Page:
For example, one victim/survivor described an ongoing pattern of behaviour in which her husband verbally abused and threatened her and her child, as well as several incidents of sexual abuse and assault. Other incidents included being repeatedly threatened and intimidated with weapons and an attempt by her husband to run her over in his car. The woman described how her husband had firearms and knives that he kept in their bedroom at plain view and that he had threatened to use both weapons against her and her daughter. He initiated a ‘cycle of terror’ by threatening to harm her with a gun and a knife if she did not comply with the way that he wanted her to behave in their intimate marital life. Another woman was coerced through threats and intimidation to paint the house without the help of her husband so he could save money and build furniture for his home. A third woman described how her husband would control whether or not she was allowed in the house. She said:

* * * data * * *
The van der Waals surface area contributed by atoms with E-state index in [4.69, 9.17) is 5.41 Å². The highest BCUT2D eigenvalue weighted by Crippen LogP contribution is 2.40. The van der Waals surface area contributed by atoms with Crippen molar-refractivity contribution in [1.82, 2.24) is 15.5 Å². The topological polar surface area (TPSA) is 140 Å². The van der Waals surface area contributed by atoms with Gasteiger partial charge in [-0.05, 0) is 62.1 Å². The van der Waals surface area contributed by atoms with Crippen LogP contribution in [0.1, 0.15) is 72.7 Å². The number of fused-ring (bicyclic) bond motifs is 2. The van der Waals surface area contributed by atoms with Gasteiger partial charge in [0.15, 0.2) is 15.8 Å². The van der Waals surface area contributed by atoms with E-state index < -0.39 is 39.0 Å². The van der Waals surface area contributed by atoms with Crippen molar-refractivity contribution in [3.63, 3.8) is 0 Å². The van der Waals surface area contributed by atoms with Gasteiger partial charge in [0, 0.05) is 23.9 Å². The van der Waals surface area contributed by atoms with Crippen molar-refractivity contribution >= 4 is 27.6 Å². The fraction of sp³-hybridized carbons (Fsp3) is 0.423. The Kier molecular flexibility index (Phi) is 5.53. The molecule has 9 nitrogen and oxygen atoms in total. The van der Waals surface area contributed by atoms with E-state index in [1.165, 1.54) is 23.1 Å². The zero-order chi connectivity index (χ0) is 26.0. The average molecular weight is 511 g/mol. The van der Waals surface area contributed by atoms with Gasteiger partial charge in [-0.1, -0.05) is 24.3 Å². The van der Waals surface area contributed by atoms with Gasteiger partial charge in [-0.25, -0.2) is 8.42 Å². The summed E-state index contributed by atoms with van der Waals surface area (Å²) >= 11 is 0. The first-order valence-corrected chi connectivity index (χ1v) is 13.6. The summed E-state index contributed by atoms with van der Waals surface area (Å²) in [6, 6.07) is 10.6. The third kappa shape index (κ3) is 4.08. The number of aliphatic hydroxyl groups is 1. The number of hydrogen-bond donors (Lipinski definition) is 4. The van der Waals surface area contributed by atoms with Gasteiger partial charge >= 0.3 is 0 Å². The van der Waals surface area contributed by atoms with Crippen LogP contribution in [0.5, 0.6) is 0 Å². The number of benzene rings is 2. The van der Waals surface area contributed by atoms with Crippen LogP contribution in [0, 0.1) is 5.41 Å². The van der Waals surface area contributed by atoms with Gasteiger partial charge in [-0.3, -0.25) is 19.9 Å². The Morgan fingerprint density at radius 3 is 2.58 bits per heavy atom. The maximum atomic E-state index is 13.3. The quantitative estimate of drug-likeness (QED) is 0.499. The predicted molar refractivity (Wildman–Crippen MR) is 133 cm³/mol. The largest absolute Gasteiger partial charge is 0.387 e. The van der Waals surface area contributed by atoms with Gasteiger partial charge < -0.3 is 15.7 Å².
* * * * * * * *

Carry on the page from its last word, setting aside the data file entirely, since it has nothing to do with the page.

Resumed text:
Sometimes he would lock me outside and I would have to stay in the tree overnight (victim/survivor).

A small number of women in the sample reported that they, as well as their children, had experienced sexual violence committed by their husband. The International Organization for Migration (2007: 200) defines sexual violence as

any sexual act, attempt to obtain a sexual act, unwanted sexual comments or advances, or act to traffic women’s sexuality, using coercion, threats of harm or physical force, by any person regardless of relationship to the victim, in any setting, including but not limited to home and work.

Sexual violence may include forced prostitution, forced exposure to pornography, forced pregnancy, forced abortion and forced marriage. Sexual violence is common in cases of human trafficking, even for victims trafficked for the purpose of labour exploitation (IOM 2007). Support providers interviewed for this research acknowledged the prevalence of sexual abuse experienced by victim/survivors of human trafficking, whether or not their exploitation involved an intimate relationship: